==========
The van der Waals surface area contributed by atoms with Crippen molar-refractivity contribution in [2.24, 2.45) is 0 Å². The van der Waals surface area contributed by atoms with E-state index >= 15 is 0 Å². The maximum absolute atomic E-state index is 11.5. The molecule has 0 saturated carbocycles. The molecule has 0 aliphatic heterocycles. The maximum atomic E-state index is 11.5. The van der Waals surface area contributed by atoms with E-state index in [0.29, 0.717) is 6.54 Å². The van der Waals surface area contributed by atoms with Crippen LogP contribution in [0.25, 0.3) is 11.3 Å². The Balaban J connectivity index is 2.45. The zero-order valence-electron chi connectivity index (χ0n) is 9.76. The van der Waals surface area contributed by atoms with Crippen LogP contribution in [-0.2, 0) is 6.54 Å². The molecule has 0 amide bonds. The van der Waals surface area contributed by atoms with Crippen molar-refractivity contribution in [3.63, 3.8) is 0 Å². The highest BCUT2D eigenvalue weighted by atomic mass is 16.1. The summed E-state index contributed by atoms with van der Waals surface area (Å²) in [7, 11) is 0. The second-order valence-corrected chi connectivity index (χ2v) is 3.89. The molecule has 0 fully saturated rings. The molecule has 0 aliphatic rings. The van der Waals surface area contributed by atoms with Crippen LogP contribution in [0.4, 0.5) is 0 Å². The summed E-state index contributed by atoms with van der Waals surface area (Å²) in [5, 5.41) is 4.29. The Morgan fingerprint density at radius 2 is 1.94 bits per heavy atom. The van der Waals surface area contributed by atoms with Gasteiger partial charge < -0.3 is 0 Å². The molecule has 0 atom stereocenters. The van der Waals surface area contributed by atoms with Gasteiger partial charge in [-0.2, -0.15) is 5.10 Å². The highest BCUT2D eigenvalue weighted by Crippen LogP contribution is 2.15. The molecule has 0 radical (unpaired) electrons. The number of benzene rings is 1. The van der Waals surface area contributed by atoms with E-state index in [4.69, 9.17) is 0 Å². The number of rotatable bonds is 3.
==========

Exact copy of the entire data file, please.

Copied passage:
The van der Waals surface area contributed by atoms with Crippen molar-refractivity contribution in [2.24, 2.45) is 0 Å². The van der Waals surface area contributed by atoms with E-state index >= 15 is 0 Å². The maximum absolute atomic E-state index is 11.5. The molecule has 0 saturated carbocycles. The molecule has 0 aliphatic heterocycles. The maximum atomic E-state index is 11.5. The van der Waals surface area contributed by atoms with E-state index in [0.29, 0.717) is 6.54 Å². The van der Waals surface area contributed by atoms with Crippen LogP contribution in [0.25, 0.3) is 11.3 Å². The Balaban J connectivity index is 2.45. The zero-order valence-electron chi connectivity index (χ0n) is 9.76. The van der Waals surface area contributed by atoms with Crippen LogP contribution in [-0.2, 0) is 6.54 Å². The molecule has 0 amide bonds. The van der Waals surface area contributed by atoms with Crippen molar-refractivity contribution in [3.63, 3.8) is 0 Å². The highest BCUT2D eigenvalue weighted by atomic mass is 16.1. The summed E-state index contributed by atoms with van der Waals surface area (Å²) in [7, 11) is 0. The second-order valence-corrected chi connectivity index (χ2v) is 3.89. The molecule has 0 fully saturated rings. The molecule has 0 aliphatic rings. The van der Waals surface area contributed by atoms with Crippen LogP contribution in [0.4, 0.5) is 0 Å². The summed E-state index contributed by atoms with van der Waals surface area (Å²) in [5, 5.41) is 4.29. The Morgan fingerprint density at radius 2 is 1.94 bits per heavy atom. The van der Waals surface area contributed by atoms with Gasteiger partial charge < -0.3 is 0 Å². The molecule has 0 atom stereocenters. The van der Waals surface area contributed by atoms with Gasteiger partial charge in [-0.2, -0.15) is 5.10 Å². The highest BCUT2D eigenvalue weighted by Crippen LogP contribution is 2.15. The molecule has 0 radical (unpaired) electrons. The number of benzene rings is 1. The van der Waals surface area contributed by atoms with E-state index in [4.69, 9.17) is 0 Å². The number of rotatable bonds is 3.